An excellent ensemble cast shined with veteran mezzo-soprano Katharine Goeldner as Ma Joad, baritone Tobias Greenhalgh as the hard-luck Tom Joad and soprano Deanna Breiwick as sister Rosasharn. This is an opera that should be seen around the country and embodies the spirit of the United States in a way that no other work does.

3. Fra Diavolo, Opera di Roma – October 8

Being at the Teatro dell’Opera di Roma for the first time was memorable enough. Seeing this rarely performed 19th-century French opera by Daniel Auber on opening night in an innovative production by Giorgio Barberio Corsetti that was highlighted by holograms on stage made it even more unique.

Much of the local press centered on how this work is a send-up of Italian culture from a French point of view; to me, it was simply hilarious on its own merit. It is loosely about the bandit Fra Diavolo and how he manages to get involved in a number of capers while the town is in hot pursuit of the criminal.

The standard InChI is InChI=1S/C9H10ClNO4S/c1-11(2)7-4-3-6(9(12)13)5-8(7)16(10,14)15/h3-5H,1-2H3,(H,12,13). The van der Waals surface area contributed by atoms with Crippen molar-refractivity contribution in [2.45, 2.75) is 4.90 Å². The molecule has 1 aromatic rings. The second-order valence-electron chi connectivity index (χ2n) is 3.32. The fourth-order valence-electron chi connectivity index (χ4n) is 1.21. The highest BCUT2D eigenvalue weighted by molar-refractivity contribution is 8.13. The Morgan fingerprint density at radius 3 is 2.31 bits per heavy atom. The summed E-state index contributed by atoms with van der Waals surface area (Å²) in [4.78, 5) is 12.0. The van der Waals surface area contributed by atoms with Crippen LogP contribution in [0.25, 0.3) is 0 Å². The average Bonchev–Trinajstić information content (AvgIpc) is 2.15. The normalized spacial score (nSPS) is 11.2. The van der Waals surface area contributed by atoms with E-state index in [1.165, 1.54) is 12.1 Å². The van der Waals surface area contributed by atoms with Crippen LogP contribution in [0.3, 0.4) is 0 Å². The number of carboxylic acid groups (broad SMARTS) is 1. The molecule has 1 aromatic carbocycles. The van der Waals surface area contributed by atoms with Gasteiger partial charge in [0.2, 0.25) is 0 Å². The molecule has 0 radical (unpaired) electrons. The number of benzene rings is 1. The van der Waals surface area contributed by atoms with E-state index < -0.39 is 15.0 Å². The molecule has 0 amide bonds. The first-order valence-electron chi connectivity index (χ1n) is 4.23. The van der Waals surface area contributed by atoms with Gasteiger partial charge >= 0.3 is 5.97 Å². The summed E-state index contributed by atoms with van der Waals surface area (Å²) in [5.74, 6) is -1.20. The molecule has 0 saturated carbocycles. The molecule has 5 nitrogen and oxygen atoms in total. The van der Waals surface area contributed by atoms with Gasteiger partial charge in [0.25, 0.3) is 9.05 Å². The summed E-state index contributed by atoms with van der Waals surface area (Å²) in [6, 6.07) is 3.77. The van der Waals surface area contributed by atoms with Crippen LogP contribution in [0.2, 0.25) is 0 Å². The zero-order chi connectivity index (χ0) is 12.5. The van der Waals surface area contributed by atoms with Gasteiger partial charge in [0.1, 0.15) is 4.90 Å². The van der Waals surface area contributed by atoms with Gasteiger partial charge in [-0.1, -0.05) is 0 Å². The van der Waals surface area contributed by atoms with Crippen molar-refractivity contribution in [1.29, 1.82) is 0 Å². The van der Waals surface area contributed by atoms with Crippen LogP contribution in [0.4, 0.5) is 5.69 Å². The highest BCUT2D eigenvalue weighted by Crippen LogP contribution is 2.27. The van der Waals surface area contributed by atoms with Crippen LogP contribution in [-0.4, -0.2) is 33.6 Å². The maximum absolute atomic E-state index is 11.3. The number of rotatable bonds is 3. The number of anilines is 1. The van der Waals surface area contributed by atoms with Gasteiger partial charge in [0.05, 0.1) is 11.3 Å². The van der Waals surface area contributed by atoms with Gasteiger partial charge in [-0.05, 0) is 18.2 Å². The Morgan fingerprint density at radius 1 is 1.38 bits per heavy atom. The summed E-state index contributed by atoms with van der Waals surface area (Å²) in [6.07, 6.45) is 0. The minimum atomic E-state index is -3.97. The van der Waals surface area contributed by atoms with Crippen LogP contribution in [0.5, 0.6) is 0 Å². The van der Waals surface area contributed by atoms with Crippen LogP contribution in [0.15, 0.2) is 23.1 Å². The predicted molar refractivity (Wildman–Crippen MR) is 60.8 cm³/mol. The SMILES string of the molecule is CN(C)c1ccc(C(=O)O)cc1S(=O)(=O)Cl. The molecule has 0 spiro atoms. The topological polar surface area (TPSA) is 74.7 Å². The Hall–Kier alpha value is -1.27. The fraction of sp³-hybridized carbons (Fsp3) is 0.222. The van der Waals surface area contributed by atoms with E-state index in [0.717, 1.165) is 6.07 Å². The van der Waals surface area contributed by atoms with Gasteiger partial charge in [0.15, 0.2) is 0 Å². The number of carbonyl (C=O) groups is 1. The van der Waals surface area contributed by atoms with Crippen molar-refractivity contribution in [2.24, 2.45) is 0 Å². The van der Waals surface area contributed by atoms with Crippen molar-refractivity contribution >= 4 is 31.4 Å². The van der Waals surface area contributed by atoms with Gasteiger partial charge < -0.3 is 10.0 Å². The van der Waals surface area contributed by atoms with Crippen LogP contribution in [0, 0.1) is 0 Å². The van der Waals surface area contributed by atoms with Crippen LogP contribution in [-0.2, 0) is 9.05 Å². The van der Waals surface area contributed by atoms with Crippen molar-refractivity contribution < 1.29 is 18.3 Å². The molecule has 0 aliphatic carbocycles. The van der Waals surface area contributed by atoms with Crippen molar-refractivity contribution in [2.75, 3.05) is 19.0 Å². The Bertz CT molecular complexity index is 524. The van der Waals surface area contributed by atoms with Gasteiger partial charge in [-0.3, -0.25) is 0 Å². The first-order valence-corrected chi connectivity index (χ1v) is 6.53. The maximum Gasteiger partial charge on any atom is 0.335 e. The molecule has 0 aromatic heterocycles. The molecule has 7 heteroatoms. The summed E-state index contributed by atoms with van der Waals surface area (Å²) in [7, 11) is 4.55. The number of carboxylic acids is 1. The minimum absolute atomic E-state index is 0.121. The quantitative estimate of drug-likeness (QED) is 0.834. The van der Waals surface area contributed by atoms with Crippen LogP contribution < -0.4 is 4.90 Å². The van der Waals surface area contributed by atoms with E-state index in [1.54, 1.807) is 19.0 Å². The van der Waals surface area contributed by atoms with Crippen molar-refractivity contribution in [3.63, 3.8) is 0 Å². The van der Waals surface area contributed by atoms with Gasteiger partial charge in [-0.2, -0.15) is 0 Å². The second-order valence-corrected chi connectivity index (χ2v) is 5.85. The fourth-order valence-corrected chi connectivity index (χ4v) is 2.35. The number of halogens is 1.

John Osborn was in the title role and the American is a former Operalia winner who performs almost exclusively in Europe these days. Osborn is a tenor who can do it all vocally and he successfully navigated the ups and downs of Diavolo’s mood through the various escapades.

This opera also marked the rare occasion in which I had a great view of the conductor, and watching Rory Macdonald in action was itself a spectacle. The maestro mouthed along much of the lyrics, acted in part as a prompter to the singers and was assured and in control in the pit with so much occurring on stage. His orchestra produced a delightful, breezy rendition of Auber’s score. Macdonald was as much a star as anyone on stage.

2. Idomeneo, Metropolitan Opera – March 13

The Mozart epic was back on stage in New York for the first time in 11 years with the classic Jean-Pierre Ponnelle production the vehicle for what was simply amazing. The Met assembled a superstar cast that included the indulgence as Eric Owens making a cameo as Neptune!